Rita Coolidge in the National Concert Hall, Dublin, on May 11th 2016

Purgatory is an abstract concept, but if such a state of being could be said to exist, then the hours spent in The National Concert Hall tonight may be considered as close as a living soul can come to experiencing it. It’s not an unpleasant feeling. There are no souls in visible torment here. It’s simply a feeling of waiting for something to happen and not knowing if it ever will. That in itself, though, makes for a restless, distracting endurance test.

It’s a deceptively heartening sight; walking into the auditorium before the band takes the stage and seeing a bank of askew guitar necks waiting to be caressed. Three of them turn out to belong to Don Baker, who after a bit of masterful blues picking brings his current foil Clara Rose onstage where the two alternate between one another’s compositions. It’s standard fare for the most part, although Rose gets to show off her range – from throaty rasp to falsetto – on Love Sweet Love, and Baker takes a wildly impressive turn on harmonica later on, emulating a train speeding up and adding layered tones to the cacophony before slowing it back to a halt. It’s actually the most remarkable moment of the night.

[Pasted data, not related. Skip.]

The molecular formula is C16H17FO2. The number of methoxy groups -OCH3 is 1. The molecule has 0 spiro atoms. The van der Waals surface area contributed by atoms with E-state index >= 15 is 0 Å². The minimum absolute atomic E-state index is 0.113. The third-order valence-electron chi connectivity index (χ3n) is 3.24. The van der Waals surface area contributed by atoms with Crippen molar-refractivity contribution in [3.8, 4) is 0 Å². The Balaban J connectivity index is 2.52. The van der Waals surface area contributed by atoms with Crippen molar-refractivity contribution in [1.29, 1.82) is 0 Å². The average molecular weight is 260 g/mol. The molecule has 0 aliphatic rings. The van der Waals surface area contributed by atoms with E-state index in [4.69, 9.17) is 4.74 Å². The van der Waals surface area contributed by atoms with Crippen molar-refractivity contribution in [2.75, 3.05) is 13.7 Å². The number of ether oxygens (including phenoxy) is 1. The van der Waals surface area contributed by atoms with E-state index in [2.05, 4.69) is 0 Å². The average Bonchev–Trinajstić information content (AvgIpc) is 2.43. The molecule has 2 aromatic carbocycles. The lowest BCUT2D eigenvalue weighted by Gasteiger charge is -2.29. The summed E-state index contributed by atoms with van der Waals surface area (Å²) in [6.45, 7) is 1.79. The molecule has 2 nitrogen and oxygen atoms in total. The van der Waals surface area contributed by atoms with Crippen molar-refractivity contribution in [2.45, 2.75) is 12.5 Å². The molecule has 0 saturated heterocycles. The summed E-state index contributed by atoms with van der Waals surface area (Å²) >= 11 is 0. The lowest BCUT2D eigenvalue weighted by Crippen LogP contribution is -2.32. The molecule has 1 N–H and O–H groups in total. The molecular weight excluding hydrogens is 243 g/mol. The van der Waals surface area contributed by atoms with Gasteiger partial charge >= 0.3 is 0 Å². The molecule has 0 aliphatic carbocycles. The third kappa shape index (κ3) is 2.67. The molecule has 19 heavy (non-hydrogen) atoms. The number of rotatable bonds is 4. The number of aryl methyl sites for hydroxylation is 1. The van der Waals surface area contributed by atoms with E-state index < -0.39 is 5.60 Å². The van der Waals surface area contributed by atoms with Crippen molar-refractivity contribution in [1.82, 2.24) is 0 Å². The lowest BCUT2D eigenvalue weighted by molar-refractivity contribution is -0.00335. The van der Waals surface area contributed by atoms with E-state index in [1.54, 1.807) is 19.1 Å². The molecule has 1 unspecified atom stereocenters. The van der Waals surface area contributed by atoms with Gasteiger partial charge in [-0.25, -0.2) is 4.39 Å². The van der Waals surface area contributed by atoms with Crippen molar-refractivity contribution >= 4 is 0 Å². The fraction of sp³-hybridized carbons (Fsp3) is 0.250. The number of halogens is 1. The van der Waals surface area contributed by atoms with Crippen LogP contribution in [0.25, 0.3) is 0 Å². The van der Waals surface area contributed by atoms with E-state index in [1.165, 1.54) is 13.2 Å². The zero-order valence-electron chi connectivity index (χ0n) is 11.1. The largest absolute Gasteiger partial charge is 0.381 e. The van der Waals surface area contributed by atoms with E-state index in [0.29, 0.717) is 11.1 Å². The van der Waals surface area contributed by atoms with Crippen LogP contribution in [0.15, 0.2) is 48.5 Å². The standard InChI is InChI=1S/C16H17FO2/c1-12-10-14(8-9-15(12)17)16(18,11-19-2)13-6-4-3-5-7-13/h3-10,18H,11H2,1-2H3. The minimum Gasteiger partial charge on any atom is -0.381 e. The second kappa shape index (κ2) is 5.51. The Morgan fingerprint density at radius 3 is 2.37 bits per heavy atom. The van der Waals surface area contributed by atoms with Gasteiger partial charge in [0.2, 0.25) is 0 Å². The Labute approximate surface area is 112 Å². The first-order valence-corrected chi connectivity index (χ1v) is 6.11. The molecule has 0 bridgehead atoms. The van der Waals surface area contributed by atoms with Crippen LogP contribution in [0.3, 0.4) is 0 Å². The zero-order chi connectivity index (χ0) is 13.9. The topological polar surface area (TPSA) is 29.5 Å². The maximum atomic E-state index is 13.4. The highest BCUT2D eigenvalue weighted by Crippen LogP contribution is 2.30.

Rita Coolidge has kept some impeccable musical company through her long career, and tonight’s set is peppered with tales and takes on the great and good – from Dylan to Delaney & Bonnie, through Allen Toussaint and Clapton, to Ry Cooder and Sinatra, Coolidge has either sung with or been heavily influenced by some of the major names in 20th century popular music. The name that crops up most frequently, though, is one who’s no stranger to the crowd in attendance, and the music of Kris Kristofferson (“my favourite ex-husband”) takes precedence.

It isn’t until a more soul-inflected latter section that the players seem to come alive, with the swagger of Ann Peebles’ I Can’t Stand The Rain getting bodies that bit more animated. The Way You Do The Things You Do rolls into How Sweet It Is To Be Loved By You – a medley was inevitable in a gig where the first song has a bass solo – and a band intro segment comes with the requisite solo each…the last thing anyone needs at this point is another bass solo.

A staid (Your Love Keeps Lifting Me) Higher and Higher typifies the selection of covers. These songs are sanitised to within a inch of their lives – trudging along, never really igniting – and if Jackie Wilson can’t elevate the emotion then there’s no-one that can. Coolidge’s miscellany is wide-ranging, and her band as accomplished as it gets, but the whole thing is simply a benign plateau of ordinariness. This is as middle-of-the-road as it gets, smooth as silk and safe as houses – but at  the end of the day, one person’s purgatory is another’s Adult Contemporary heaven.